III. DISCUSSION A. Ineffective Assistance of Counsel Claims 1. Exclusion of Evidence Regarding Freeman's Acquittal

Appellant first makes a convoluted argument that the trial court's excluding evidence of Freeman's acquittal deprived Appellant of due process. According to Appellant, the fact that he knew of Freeman's acquittal at the time he made his statement to police is relevant and admissible to prove his motive for confessing and/or the motive of the police to fabricate a statement. Thus, Appellant concludes, the trial court should have allowed him to tell the jury about his knowledge of Freeman's acquittal. This argument has no merit.

In Commonwealth v. Meredith, 493 Pa. 1, 425 A.2d 334 (1981), a plurality of this Court reaffirmed the longstanding rule that, "a person accused of a crime may not introduce evidence of the acquittal of another person charged in connection with the same episode to create an impression before the jury that the defendant is equally innocent." Meredith, 425 A.2d at 337. The Court in Meredith recognized only one narrow exception to this general rule — the defendant may introduce evidence of another person's acquittal where that person testifies for the defense and the acquittal is introduced "for the limited purpose of removing the cloud of criminal charges over [the defense] witness, created by Commonwealth evidence. . . ."Meredith, 425 A.2d at 338.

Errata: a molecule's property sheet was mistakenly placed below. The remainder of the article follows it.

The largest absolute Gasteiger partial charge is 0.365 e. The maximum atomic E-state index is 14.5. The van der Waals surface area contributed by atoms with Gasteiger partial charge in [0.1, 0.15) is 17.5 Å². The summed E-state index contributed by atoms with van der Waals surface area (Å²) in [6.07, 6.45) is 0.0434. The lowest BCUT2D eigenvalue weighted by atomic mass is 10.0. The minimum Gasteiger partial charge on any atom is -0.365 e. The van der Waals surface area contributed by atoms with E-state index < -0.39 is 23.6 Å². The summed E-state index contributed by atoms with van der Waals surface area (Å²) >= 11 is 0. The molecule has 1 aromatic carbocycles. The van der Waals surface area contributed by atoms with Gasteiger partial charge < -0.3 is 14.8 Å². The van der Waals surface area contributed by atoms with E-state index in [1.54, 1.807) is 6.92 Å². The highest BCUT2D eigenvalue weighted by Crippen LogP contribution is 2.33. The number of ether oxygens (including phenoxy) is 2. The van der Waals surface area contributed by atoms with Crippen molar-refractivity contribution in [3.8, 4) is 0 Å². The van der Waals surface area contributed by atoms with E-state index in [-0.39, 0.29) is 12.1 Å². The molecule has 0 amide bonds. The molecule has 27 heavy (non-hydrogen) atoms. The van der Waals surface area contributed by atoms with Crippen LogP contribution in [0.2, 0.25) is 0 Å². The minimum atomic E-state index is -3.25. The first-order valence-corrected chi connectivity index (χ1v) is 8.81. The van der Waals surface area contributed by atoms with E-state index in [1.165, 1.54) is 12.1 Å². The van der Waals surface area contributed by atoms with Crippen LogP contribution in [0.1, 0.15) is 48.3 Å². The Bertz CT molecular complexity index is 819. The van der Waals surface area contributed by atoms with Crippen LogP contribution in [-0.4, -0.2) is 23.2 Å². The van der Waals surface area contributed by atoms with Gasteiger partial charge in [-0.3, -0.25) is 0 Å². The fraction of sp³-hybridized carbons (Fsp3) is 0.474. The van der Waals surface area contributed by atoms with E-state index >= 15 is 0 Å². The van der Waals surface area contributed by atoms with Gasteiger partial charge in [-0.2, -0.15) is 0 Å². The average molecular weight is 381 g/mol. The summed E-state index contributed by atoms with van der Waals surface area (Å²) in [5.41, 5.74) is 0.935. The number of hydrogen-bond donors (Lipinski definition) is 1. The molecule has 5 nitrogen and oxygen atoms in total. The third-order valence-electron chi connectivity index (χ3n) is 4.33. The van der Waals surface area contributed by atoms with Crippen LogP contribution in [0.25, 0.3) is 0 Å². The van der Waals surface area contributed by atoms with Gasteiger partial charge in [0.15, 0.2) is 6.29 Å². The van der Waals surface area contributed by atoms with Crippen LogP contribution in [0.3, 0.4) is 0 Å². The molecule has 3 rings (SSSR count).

Here, however, none of the elements of the Meredith exception are present because Appellant did not call Freeman as a witness. Consequently, there was no "cloud of criminal charges" over Freeman and no need to rehabilitate Freeman's credibility by reference to his acquittal. Cf. Commonwealth v. Rink, 393 Pa. Super. 554, 574 A.2d 1078 (1990), alloc. denied, 526 Pa. 654, 586 A.2d 922 (1991) (Meredith did not apply where defendant did not call acquitted accomplices as witnesses). Instead, Appellant would have used evidence of Freeman's acquittal to bolster his own credibility, which Meredith does not allow. Thus, Appellant's first claim lacks arguable merit and warrants no relief.

2. Prosecutor's Guilt Phase Closing Argument

Next, Appellant argues that the prosecutor made a number of improper comments during his closing argument in the guilt phase of the trial. None of these claims has arguable merit.

First, Appellant contends that the prosecutor improperly insinuated that Freeman had been convicted rather than acquitted by arguing to the jury as follows: